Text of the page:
By following the guidelines of the Scrum methodology, teams can be more productive and efficient as they work to complete their project. The flexibility of the approach allows for quick adjustments when needed, helping keep projects on track and on time. Scrum also encourages teamwork, collaboration, and communication among team members, which helps ensure successful outcomes.
Benefits Of The Scrum Methodology
The Scrum methodology is an agile project or product delivery technique that helps teams work more efficiently and effectively. It's a simple, yet powerful approach that can be used for software development, product design, marketing projects, and more.
Some of the benefits of using the Scrum methodology include:
- Increased productivity: When teams are able to work in short bursts of time called "sprints," they can typically achieve more than if they were working on the project over a longer period of time.
- Increased collaboration: The Scrum methodology encourages team members to work together closely to achieve common goals. This can help reduce misunderstandings and improve communication.
- Increased flexibility: The scrum methodology is flexible and can be adapted to meet the specific needs of the project team. This can help ensure that the project prioritizes completion of the most important items while keeping commitments of cost and schedule.
- Improved quality: By using short sprints, teams are able to focus on completing specific tasks and ensuring that they are of the highest quality possible. This can help avoid costly mistakes and improve the overall quality of the final product or service.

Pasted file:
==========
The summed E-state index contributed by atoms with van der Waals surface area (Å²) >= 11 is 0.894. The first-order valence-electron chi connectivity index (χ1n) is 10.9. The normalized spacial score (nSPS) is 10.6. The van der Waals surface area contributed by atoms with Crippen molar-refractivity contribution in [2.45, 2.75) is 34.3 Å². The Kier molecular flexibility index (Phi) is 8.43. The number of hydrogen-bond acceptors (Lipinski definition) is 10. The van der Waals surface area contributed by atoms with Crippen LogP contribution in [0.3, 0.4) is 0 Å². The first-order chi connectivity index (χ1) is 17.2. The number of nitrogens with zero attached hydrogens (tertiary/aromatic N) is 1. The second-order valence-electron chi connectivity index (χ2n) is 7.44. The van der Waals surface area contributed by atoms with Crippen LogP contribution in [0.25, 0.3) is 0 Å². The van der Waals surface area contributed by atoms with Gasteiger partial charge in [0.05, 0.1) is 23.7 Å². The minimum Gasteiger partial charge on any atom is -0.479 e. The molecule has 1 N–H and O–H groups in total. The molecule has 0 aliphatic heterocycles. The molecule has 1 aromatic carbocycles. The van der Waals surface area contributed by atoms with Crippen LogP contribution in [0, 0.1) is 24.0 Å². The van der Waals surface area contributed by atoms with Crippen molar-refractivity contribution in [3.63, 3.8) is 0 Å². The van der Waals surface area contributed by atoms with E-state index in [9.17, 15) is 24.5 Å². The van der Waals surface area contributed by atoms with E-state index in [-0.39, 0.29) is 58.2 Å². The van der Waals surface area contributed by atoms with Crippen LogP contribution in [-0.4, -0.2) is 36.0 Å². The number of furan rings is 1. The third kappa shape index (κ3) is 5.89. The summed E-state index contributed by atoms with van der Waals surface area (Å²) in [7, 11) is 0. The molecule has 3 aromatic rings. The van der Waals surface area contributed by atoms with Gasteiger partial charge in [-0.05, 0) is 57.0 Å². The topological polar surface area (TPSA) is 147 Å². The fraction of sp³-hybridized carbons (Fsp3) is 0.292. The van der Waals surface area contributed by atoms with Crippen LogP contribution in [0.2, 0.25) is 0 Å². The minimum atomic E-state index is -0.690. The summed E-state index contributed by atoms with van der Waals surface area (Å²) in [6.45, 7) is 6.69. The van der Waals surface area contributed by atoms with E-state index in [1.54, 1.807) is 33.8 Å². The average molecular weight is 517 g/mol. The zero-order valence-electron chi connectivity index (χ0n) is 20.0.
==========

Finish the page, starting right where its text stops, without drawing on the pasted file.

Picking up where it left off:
A Brief History of Scrum
- 1986: Hirotaka Takeuchi and Ikujiro Nonaka published “New New Product Development Game” in the Harvard Business Review and coined the word “Scrum” for use outside of the game of rugby.
- 1995: Jeff Sutherland and Ken Schwaber presented Scrum at OOPSLA.
- 2001: Sutherland, Schwaber and 15 other developers created the “Manifesto for Agile Development,” commonly referred to as the “Agile Manifesto.” The Agile Alliance was founded, and noted Scrum as one of the agile methods.
- 2002: Schwaber published “Agile Software Development with Scrum” with Mike Beedle, founded the Scrum Alliance, and began offering Scrum certifications.
- 2004: Schwaber published “Agile Project Management with Scrum,” which has been followed by other books and guides on Scrum application across contexts.
- 2007: The Scaled Agile Framework is developed, known as SAFe.
- 2014: Dr. Dave Cornelius, a recognized Lean and Agile catalyst, presented his doctoral research based on the Scrum methodology, focusing on “The Value of Scrum to Organizations.”
- From 2014 and beyond, Scrum has been applied across new contexts, including at huge scales all over the world.
Scrum: In Comparison
Scrum vs Agile
Put simply, agile is the mindset, and Scrum is one of many methodologies that leverage the agile mindset. Scrum sits within the umbrella of agile as a mindset, and is joined by many other agile-focused methodologies including extreme programming, lean, kanban, SAFe, test-driven development, crystal, and more.
The difference between Scrum and agile is that Scrum is a plan or a how-to for implementing processes aligned with the agile mindset. Agile software development with Scrum is one of the most popular approaches to development.
Read more about the differences between waterfall and agile more broadly here.
Scrum vs Kanban
There are other ways to implement agile, too. For instance, another popular approach is Kanban, which differs from Scrum in that it doesn’t require clearly defined roles, does not execute sprints with a fixed duration time, and is open to workflow changes at all points in development.